Making a good choice of agent or landlord is important, as it could make a considerable difference to your student experience if you need to have repairs done.
The SU Advice Centre’s Landlord/Agent List is a good starting point in your search for an accommodation provider: see here.
Unfortunately there have been cases of students paying money for properties that don’t exist - has your landlord/agent got a physical office? Do they have a website? Do they give clear details about who they are, or is it vague and short on detail?
With the introduction of the Tenant Fees Act, from 1 June 2019, the only payments that landlords or letting agents can charge to tenants for new contracts are:
- A refundable tenancy deposit capped at no more than 5 weeks’ rent (where the total annual rent is less than £50,000), or 6 weeks’ rent where the total annual rent is £50,000 or above.
- A refundable holding deposit (to reserve a property) capped at no more than 1 week’s rent.
- Payments associated with early termination of the tenancy, when requested by the tenant.
- Payments in respect of utilities, communication services, TV Licence and Council Tax.
- A default fee for late payment of rent and the replacement of a lost key/security device giving access to the property, where required under a tenancy agreement.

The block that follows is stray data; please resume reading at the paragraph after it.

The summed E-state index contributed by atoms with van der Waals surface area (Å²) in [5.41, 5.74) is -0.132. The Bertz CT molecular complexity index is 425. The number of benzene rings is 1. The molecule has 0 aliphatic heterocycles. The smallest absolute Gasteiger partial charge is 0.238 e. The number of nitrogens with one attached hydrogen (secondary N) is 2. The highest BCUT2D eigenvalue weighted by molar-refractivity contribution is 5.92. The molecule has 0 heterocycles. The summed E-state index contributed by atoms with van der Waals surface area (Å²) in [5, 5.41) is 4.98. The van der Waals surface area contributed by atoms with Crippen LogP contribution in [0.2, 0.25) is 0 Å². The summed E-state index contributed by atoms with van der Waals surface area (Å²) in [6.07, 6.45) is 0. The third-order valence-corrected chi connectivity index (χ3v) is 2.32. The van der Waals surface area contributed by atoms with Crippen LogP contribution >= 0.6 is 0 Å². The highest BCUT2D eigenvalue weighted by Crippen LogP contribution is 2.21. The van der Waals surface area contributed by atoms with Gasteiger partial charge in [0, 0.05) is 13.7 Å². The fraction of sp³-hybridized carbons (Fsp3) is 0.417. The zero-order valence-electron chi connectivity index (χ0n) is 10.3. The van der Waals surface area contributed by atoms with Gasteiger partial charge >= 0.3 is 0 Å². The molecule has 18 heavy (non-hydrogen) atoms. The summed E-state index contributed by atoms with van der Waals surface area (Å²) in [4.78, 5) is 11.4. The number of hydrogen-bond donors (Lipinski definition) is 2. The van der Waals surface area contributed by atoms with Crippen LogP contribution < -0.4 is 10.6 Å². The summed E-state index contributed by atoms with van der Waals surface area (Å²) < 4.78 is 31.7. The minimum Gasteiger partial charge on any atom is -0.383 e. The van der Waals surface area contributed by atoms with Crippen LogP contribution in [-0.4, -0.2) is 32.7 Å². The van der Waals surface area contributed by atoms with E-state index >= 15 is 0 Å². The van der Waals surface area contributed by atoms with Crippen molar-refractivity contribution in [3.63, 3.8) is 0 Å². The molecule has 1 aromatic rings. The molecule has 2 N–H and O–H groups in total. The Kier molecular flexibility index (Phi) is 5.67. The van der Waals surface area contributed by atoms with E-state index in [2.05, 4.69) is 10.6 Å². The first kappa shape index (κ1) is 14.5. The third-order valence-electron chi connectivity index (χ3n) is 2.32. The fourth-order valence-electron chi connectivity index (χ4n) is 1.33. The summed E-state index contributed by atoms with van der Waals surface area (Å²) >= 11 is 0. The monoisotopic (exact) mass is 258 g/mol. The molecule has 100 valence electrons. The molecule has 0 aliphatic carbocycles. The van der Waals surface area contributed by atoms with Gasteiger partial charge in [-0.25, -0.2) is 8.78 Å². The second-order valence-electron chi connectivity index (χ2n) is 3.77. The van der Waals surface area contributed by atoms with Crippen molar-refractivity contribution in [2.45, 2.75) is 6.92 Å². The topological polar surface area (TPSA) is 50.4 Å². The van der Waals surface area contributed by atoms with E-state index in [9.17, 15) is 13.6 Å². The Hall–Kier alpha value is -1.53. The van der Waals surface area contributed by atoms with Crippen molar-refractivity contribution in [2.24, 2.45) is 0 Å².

Full details of the Act can be found HERE.
If you feel you are being asked to pay unnecessary fees or have been required to pay fees since 1 June 2019, please contact the SU Advice Centre for help.
Other useful tips
- Talk to other students who have rented in the area before and find out about different agents/landlords.
- Check to see if the agent is a member of a professional body - if they are, they will have a code of conduct and professional standards. The main professional bodies are:
- All Letting Agents must be a member of a redress scheme so that if you have a dispute with your agent there is a complaints procedure they must comply with. The three approved schemes are:
For more information on redress schemes, including advice on checking which scheme your agent belongs to, see Shelter.
- It is a criminal offence for an agent to:
- Charge you for registering your details
- Charge for giving you information on properties.
If you are in any doubt about the agent and the way you are being treated, find another one – if the agent is not acting fairly towards you when you are looking for accommodation, they are likely to be worse when you are a tenant!
For more information on choosing an agent, see Shelter.